Now compliance is important, but clients see it as a necessary evil – not as something that helps their business. Lets face facts, the majority of compliance services are simply commodities. The now and the future for the profession lies in advisory work which helps businesses make more money, save more money or save time.

Until next time,

James

If you’re in a disagreement – try this!

If you have read through this blog a few times you’ll know that I’ve been a big fan of the work of David Maister.

Here is a piece David originally posted in June 2006 which was titled “Maister’s Exaggeration Ploy” It is definitely worth a read!

I have noticed something very strange about engaging in discussions (and even disagreements) with people.

The more you disagree with them, taking the other side in an argument, the more vehemently they push their original point of view. However, if you don’t disagree, but restate their point in an exaggerated form, they often back down, or at least tone down their original statement.

This works so well, I’m thinking of copyrighting the idea and calling it “Maister’s Exaggeration Ploy.”

(I know, I know, there’s little new in this world and someone else probably thought of it before me, but I don’t think I stole this from anyone. And if I did, I can’t remember from whom.)

To see how my principle works, imagine a family member, say, a brother, who is upset at how he has been treated by a cousin. Your brother says: “I’m really upset with Jimmy. He had no right to speak to me that way!”

Because you want you brother to calm down and get over it, you might say: “Don’t let it bother you. Perhaps he really didn’t mean to be unkind.”

As valid as your point may be, you can bet your remarks will only serve to annoy your brother. After all, you appear to be defending cousin Jimmy by downplaying his intentions. This will set your brother off on another tirade, and also, probably, cause him to get annoyed with you, too.

But what if you had said: “You’re right! Jimmy’s a louse. He always has been! I think we should have nothing to do with him, ever again! Let’s leave him off the invitation list for all family gatherings from now on!”

Nothing with people is a certainty, but I would bet that your brother’s next remarks will be something like: “Well, maybe it wasn’t that bad. I’m upset, but there’s no point over-reacting.” You have calmed him down by agreeing with him and exaggerating his own point!

The same principle of exaggeration applies in the workplace. If your boss (or client) berates you because you were late in delivering something, don’t fight back, saying it was his or her fault (especially if it was!)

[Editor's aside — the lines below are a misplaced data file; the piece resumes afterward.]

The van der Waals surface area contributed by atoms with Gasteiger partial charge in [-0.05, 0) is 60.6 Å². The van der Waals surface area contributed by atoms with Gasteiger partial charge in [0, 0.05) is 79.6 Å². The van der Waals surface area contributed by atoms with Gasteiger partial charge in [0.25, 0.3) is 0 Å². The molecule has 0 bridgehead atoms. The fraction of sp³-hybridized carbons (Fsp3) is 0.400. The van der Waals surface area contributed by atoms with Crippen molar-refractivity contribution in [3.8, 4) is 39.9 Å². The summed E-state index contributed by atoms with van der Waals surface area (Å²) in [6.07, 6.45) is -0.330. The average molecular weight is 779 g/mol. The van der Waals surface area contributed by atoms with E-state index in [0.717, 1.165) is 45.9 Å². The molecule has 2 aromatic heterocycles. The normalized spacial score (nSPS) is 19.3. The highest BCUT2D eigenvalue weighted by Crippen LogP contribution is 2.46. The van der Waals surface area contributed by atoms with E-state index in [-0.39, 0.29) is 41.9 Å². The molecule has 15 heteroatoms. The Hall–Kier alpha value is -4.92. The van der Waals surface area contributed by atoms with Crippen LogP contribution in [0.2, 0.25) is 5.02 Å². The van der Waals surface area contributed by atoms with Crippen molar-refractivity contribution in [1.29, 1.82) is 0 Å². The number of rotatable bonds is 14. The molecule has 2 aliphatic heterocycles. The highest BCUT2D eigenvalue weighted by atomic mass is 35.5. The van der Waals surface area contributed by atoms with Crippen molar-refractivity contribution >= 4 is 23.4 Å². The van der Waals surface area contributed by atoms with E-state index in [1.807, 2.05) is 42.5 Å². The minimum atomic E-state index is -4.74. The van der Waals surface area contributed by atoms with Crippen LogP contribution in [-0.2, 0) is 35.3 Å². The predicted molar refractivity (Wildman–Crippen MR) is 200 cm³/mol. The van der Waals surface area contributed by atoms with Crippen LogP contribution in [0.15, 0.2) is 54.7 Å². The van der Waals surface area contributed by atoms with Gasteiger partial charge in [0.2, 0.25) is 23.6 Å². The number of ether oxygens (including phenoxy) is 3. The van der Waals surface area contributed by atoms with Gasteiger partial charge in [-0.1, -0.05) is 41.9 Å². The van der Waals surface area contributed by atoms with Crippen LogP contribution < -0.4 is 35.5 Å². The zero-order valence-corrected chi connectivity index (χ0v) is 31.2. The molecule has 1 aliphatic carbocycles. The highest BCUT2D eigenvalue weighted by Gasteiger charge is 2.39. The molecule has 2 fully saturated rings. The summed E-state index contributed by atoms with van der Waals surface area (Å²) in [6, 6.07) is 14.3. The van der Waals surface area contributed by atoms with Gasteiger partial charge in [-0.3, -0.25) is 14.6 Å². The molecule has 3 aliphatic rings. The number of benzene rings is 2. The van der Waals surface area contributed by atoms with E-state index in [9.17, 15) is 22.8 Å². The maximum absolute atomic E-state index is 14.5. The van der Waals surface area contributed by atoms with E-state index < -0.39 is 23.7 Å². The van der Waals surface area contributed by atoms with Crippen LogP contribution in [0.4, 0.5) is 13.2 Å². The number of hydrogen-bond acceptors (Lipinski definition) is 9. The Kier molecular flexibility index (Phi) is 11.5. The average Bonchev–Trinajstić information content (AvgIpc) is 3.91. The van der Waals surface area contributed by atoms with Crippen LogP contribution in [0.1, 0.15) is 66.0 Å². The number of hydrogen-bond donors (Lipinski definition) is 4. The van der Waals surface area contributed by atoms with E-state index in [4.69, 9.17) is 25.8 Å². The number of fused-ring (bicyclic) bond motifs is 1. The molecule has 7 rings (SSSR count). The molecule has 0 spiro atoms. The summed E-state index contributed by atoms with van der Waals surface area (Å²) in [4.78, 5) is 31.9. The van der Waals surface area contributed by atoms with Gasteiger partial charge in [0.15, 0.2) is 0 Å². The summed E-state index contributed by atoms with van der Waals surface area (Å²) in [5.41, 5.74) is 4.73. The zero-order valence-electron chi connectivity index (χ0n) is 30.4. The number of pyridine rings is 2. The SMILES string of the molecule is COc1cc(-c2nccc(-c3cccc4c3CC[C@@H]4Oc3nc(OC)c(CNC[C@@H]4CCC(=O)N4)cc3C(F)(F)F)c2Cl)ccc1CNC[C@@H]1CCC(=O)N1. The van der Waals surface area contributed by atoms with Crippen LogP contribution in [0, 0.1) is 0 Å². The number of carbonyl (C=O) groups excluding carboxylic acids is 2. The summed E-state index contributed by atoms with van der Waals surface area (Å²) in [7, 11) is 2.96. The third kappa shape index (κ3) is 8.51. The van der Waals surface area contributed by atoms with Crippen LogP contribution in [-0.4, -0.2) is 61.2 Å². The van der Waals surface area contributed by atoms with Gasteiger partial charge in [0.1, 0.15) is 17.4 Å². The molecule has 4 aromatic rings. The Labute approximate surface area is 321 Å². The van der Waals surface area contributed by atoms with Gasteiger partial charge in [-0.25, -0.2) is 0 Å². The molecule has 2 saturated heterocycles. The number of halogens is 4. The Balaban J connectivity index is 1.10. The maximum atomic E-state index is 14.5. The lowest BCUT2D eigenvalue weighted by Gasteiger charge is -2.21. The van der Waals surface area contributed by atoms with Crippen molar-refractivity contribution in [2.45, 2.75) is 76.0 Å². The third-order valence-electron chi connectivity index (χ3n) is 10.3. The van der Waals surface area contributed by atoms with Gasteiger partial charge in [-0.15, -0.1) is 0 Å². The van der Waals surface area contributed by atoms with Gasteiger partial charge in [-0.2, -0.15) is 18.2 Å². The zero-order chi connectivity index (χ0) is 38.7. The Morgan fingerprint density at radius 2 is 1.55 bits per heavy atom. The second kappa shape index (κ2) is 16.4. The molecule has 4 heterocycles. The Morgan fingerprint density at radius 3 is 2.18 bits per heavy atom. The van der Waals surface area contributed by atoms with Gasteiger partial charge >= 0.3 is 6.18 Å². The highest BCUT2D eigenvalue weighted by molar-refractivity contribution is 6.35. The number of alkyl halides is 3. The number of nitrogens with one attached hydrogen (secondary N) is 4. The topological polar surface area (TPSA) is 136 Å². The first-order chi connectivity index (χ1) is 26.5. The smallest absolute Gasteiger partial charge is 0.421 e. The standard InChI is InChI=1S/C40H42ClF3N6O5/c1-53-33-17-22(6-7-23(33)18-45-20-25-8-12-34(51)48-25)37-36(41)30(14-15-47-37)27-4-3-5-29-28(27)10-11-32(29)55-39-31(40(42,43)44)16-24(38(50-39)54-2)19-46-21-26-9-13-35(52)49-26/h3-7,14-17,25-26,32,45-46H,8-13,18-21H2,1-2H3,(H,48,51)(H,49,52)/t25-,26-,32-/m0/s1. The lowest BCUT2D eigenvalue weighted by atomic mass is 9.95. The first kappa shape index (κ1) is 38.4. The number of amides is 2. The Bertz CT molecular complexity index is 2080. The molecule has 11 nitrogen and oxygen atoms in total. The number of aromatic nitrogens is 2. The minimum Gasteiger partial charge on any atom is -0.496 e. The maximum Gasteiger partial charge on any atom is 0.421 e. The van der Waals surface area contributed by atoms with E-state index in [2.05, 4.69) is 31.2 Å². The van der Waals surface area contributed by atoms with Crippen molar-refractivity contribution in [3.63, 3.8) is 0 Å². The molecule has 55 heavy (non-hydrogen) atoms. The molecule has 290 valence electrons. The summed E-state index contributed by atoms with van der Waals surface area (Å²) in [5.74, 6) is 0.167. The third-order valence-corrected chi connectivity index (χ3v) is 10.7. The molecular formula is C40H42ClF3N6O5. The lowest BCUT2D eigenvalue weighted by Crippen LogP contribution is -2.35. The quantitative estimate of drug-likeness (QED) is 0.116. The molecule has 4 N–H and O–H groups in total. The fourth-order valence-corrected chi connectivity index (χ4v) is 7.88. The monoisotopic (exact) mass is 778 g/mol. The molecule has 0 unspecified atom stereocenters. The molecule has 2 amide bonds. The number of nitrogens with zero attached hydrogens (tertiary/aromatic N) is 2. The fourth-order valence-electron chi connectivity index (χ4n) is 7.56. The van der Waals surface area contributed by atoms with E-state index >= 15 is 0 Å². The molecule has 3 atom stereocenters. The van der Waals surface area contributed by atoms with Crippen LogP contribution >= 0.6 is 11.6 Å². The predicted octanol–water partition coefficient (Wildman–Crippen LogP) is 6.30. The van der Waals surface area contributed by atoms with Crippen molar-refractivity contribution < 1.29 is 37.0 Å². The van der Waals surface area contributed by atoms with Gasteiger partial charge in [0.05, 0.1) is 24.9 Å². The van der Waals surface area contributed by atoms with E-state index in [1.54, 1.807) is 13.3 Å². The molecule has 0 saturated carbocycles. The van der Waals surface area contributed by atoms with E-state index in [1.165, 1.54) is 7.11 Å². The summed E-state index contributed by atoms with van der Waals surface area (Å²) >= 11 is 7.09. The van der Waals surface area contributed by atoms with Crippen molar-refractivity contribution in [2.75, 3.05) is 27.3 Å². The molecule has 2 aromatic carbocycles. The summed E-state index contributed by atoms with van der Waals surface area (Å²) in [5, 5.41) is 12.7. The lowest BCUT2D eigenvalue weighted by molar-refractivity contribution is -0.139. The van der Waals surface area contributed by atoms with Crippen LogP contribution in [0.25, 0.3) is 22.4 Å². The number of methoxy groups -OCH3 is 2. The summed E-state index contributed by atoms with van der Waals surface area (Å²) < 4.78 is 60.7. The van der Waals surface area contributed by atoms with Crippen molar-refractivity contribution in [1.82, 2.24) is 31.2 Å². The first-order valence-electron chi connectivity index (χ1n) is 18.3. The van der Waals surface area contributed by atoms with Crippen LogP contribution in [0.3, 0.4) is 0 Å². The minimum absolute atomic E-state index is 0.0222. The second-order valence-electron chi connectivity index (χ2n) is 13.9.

Instead, say: “I realize what a problem this has created for you. I’m really sorry that I caused you such turmoil. Can you help me figure out a way to prevent this in the future?” The boss (or client) will, with high probability, calm down and you’ll survive! Or at least the odds will be more in your favor!

Try my approach out. Let me know if it works for you!

See you next post.

James E

Does discounting help the accounting profession?

Recently I was in a coffee meeting with a friend of mine who is a partner in a top 10 firm chatting about the accounting market.  Roger (not his real name) was relaying to me an experience his firm had in a tender with a prospective client late last year. The tender was for a specific project around the need for the client organisation to restructure their tax affairs and as such it had some complexity – certainly not a straightforward compliance project.

Three accounting firms were involved in the tender: 2 “Big 4” firms and my friends top 10 firm.  My friend’s firm put their bid in at say $90k and one of the big 4 firms pitched at $140k. Now I have changed these price points to protect the innocent, but the relativities are the same. The other big 4 firm, for apparently the same scope, put their bid in at $40k. My initial reaction when my friend shared this with me was how incredibly foolish and desperate.  Unless there are specific strategic reasons to go in at such a low level or there is an excess of staff capacity that is not being utilised and needs to be “got working” why pitch at such a low price which is clearly (at least in the short term) unprofitable and unsustainable?

In the days since the coffee chat my thinking has turned to the much more fundamental issue that the above big 4 firm is not only doing themselves a disservice but also the entire accounting profession. By default, rather than by design, the firm, has in the mind of the market, devalued what they do for clients. This is incredibly dangerous since it has introduced the unsophisticated device of price as the key differentiator. Unchecked, widespread discounting will simply commoditise the profession and set in train a chain of events that will reduce the availability of high quality and tailored advice to only those who can afford to pay the top end firms.

For the sake of your own firm’s viability and the health/strength of the overall profession please think carefully before you discount!

All my best,

James